Preventing dry and cracked feet is easier than you might think. Here are some steps you can take:

  • Hydrate: Drink plenty of water to keep your body, and your skin, hydrated.
  • Moisturise: Regularly apply a moisturising cream or lotion to your feet. Look for products specifically designed for dry feet.
  • Exfoliate: Use a foot file or pumice stone to remove hard skin from your feet regularly. This will help the moisturising products penetrate better.
  • Footwear: Make sure your shoes are not too tight and your feet can breathe. Avoid walking barefoot, which can make your feet dry.
  • Foot Baths: Soak your feet in warm water for 15 minutes. You can add some Epsom salt or essential oils to the water for added benefits.
Woman uses pumice stone in the shower


Managing and preventing dry and cracked feet is often achievable with understanding and consistent care. By learning the causes and symptoms of this common condition, you’ll be better equipped to employ effective treatment strategies and preventative measures.

For more information on foot care and dealing with dry skin, we highly recommend taking a look at our articles – Why Do I Get Dry Skin? and Looking After Your Feet: Your Guide to Healthy, Happy Feet. These resources provide more insights into how you should look after your foot health.

However, it’s crucial to remember that while home remedies and over-the-counter products like our Intensive Repair Cracked Heel Cream and Moisturising Foot Socks can provide significant relief, they are not a definitive solution for all cases. If your dry feet symptoms persist despite regular care, or if you notice severe cracks, bleeding, or signs of infection, it’s essential to seek medical advice from a doctor or podiatrist.

Persistent foot problems may be a sign of underlying health issues that need more than superficial treatment. Don’t ignore your symptoms; consider them as signals your body is giving you about its well being. By taking your dry feet symptoms seriously and responding appropriately, you’re not just caring for your feet; you’re looking after your overall health.

Ultimately, managing dry and cracked feet is an ongoing commitment. By combining knowledge, proactive care, and timely intervention, you can enjoy healthier, happier feet – and a more comfortable life.

Frequently Asked Questions

What causes dry feet?

Various factors, such as age, underlying health conditions, environmental factors, and lifestyle choices, can lead to dry feet. Dehydration, certain medications, and skin conditions like eczema and psoriasis may also contribute to dry feet.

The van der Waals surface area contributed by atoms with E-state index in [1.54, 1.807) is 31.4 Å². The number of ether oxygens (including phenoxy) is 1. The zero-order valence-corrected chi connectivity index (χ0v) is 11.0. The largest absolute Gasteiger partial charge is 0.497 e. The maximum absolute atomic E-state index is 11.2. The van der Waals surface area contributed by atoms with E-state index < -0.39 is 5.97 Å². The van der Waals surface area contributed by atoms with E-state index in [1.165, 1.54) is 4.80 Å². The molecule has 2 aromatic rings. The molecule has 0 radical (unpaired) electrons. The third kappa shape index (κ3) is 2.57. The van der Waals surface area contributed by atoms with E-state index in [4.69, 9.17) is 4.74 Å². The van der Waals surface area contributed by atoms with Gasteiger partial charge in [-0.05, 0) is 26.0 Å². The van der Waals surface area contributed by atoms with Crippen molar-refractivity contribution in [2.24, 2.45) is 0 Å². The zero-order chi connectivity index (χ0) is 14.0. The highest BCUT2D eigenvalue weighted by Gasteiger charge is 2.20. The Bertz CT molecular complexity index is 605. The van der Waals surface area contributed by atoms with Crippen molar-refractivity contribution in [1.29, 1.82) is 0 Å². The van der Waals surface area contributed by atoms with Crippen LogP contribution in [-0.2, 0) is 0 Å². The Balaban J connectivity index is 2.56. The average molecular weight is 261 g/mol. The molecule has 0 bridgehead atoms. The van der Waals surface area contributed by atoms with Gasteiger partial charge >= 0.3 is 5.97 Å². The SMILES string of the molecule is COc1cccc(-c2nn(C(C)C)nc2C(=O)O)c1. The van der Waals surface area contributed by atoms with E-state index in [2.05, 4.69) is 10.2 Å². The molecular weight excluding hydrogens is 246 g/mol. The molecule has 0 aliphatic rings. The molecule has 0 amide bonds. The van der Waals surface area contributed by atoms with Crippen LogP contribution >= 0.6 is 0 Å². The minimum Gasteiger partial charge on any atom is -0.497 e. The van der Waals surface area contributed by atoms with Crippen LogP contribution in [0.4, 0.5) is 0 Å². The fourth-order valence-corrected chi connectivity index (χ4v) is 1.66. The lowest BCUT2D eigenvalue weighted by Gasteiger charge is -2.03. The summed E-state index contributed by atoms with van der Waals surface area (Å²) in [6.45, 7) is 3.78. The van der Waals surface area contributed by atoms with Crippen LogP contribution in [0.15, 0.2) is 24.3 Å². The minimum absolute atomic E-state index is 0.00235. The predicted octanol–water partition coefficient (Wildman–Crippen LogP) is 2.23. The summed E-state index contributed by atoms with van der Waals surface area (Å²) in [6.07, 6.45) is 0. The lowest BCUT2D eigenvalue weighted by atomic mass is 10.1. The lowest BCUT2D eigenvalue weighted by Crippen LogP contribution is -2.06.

What are the symptoms of dry feet?

Dry feet typically manifest as rough, hard skin that may be accompanied by flaking, itchiness, redness, or even cracking. In severe cases, these cracks may cause pain and difficulty in walking.

How can I treat dry, hard skin on my feet?

Using a product like our Hard Skin Remover or Micro File can help to gently exfoliate and remove hard skin. Applying a moisturising cream, such as our Intensive Repair Cracked Heel Cream, can also provide much-needed hydration and promote healing.

What should I do for dry, flaky skin on my feet?

Keeping your feet clean, dry, and moisturised is key. Our Moisturising Foot Socks can help to lock in moisture and provide relief for dry, flaky skin.

What about dry, itchy skin on my feet?

Try to avoid scratching as it can lead to further irritation or infection. Moisturising frequently and using a product designed for dry, itchy skin can help. If the itchiness persists, seek medical advice.

How can I prevent dry, cracked feet?

Practicing good foot hygiene, regular moisturising, avoiding extreme temperatures, and wearing appropriate footwear can help to prevent dry, cracked feet. Drinking plenty of water to stay hydrated is also important.

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Dr James
Dr James

Dr. James Davidson MBChB who graduated from the University of Manchester in 2015 and went on to train in hospitals across the North West of England. He has experience working in both hospital medicine, and the community, and played his part as a front line worker on the COVID-19 wards. He now works as a freelance medical writer and medical education entrepreneur.